Michelangelo’s stone prisoners feel both heavy and beautiful. They exist on the tightrope of joy and sorrow, of being and not being. The four towering marble structures hold four men, one being the apostle Matthew. Michelangelo’s sculpting philosophy believed in revealing the characters and forms from the stone. His eyes were able to see beauty within the stone. Michelangelo described his technique: “In every block of marble I see a statue as plain as though it stood before me, shaped and perfect in attitude and action. I have only to hew away the rough walls that imprison the lovely apparition to reveal it to the other eyes as mine see it.”
From Rick Steves:
These unfinished figures seem to be fighting to free themselves from the stone. Michelangelo believed the sculptor was a tool of God, not creating but simply revealing the powerful and beautiful figures he put in the marble. Michelangelo’s job was to chip away the excess, to reveal. He needed to be in tune with God’s will, and whenever the spirit came upon him, Michelangelo worked in a frenzy, often for days on end without sleep.
The Prisoners gives us a glimpse of this fitful process, showing the restless energy of someone possessed, struggling against the rock that binds him. Michelangelo himself fought to create the image he saw in his mind’s eye. You can still see the grooves from the chisel, and you can picture Michelangelo hacking away in a cloud of dust. Unlike most sculptors, who built a model and then marked up their block of marble to know where to chip, Michelangelo always worked free hand, starting from the front and working back. These figures emerged from the stone (as his colleague Vasari put it) “as though surfacing from a pool of water.”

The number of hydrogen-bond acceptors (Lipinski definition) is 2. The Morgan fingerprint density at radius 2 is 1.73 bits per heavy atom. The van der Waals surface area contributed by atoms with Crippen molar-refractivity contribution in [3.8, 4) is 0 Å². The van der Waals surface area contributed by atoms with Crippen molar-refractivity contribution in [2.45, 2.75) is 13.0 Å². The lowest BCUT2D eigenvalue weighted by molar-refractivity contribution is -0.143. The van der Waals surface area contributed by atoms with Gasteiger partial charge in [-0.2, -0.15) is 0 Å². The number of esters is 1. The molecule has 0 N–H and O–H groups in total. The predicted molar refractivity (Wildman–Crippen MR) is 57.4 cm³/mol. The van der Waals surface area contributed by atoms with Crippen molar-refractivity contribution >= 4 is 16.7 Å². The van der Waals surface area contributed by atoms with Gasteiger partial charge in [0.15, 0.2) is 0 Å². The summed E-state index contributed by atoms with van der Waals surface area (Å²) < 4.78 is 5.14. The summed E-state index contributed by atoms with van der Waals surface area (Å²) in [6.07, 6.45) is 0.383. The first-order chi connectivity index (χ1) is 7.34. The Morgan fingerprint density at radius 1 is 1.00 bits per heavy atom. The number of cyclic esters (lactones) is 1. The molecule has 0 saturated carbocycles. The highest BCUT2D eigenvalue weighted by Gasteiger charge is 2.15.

These statues I found peculiar because one part of the form such as the legs and torso would be completely revealed, with the detail of the veins and muscles carved out, where as the head had no form to it at all. Only parts are finished. It reminded me of the truth that sometimes there is so much work to be done that we can only focus on one area. We focus and work on that area until a situation, experience, relationship, or powers above opens and turns the light on a new area.
The mix of finished and unfinished form give the statues the name Prisoners because they look like the bodies of people who can’t get out of the rock. Struggle strains through some of their faces. The muscle tones and emotions of struggle sunk deep in my soul to align with the picture I’m feeling right now. I am an unfinished being trying to break free from this heavy stone that holds me. I’m rough, and have a huge block as my head sometimes. I feel like I don’t now who I fully am on this journey yet. As a new wife with a new name. As an artist and filmmaker in a completely unknown land. As a communicator in a place of foreign languages.
Then I remembered, I’m in a museum. And the prisoners are too. Right next to the glorious, perfect form of the David. They are considered and revered as some of the most beautiful works of art, even though they are unfinished. Yes, they are exquisite and mighty, but I believe they are special just because they are Michelangelo’s creation. That’s a lot how I feel about how I am as a work in progress. That I’m unfinished. I’m still really rough, and ultimately I may never be finished, but I’m a creation of a greater being, which means I can still be worthy, special, and beautiful– unfinished and rough. We don’t have to be fine and finished to be vessels or mouths of light, truth, and beauty.
“I saw the angel in the marble and carved until I set him free.”